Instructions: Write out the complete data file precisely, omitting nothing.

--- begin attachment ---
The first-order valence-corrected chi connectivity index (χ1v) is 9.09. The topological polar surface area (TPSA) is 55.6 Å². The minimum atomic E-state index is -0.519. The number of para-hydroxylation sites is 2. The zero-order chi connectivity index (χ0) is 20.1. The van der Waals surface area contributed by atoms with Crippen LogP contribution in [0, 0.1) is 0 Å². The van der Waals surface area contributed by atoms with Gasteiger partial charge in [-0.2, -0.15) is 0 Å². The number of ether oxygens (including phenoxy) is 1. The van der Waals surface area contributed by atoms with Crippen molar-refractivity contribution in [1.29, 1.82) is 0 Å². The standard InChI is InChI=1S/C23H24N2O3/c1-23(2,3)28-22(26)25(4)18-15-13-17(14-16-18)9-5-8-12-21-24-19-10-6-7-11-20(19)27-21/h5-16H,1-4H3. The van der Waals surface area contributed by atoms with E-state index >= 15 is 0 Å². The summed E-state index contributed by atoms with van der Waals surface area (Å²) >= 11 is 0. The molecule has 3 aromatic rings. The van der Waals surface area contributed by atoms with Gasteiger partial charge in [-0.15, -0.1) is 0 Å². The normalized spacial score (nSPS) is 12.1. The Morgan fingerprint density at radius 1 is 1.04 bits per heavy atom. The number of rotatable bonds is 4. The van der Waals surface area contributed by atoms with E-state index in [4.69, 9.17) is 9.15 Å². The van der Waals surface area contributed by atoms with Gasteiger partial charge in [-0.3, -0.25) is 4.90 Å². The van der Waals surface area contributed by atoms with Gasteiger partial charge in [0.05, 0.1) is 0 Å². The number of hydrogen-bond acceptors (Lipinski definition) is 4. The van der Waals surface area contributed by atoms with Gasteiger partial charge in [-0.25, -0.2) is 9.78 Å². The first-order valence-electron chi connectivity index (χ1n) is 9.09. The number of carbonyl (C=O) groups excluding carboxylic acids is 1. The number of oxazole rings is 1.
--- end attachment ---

The first-order valence-corrected chi connectivity index (χ1v) is 9.09. The topological polar surface area (TPSA) is 55.6 Å². The minimum atomic E-state index is -0.519. The number of para-hydroxylation sites is 2. The zero-order chi connectivity index (χ0) is 20.1. The van der Waals surface area contributed by atoms with Crippen LogP contribution in [0, 0.1) is 0 Å². The van der Waals surface area contributed by atoms with Gasteiger partial charge in [-0.2, -0.15) is 0 Å². The number of ether oxygens (including phenoxy) is 1. The van der Waals surface area contributed by atoms with Crippen molar-refractivity contribution in [1.29, 1.82) is 0 Å². The standard InChI is InChI=1S/C23H24N2O3/c1-23(2,3)28-22(26)25(4)18-15-13-17(14-16-18)9-5-8-12-21-24-19-10-6-7-11-20(19)27-21/h5-16H,1-4H3. The van der Waals surface area contributed by atoms with E-state index >= 15 is 0 Å². The summed E-state index contributed by atoms with van der Waals surface area (Å²) >= 11 is 0. The molecule has 3 aromatic rings. The van der Waals surface area contributed by atoms with Gasteiger partial charge in [-0.15, -0.1) is 0 Å². The normalized spacial score (nSPS) is 12.1. The Morgan fingerprint density at radius 1 is 1.04 bits per heavy atom. The number of rotatable bonds is 4. The van der Waals surface area contributed by atoms with E-state index in [4.69, 9.17) is 9.15 Å². The van der Waals surface area contributed by atoms with Gasteiger partial charge in [-0.3, -0.25) is 4.90 Å². The van der Waals surface area contributed by atoms with Gasteiger partial charge in [0.05, 0.1) is 0 Å². The number of hydrogen-bond acceptors (Lipinski definition) is 4. The van der Waals surface area contributed by atoms with Gasteiger partial charge in [-0.25, -0.2) is 9.78 Å². The first-order valence-electron chi connectivity index (χ1n) is 9.09. The number of carbonyl (C=O) groups excluding carboxylic acids is 1. The number of oxazole rings is 1.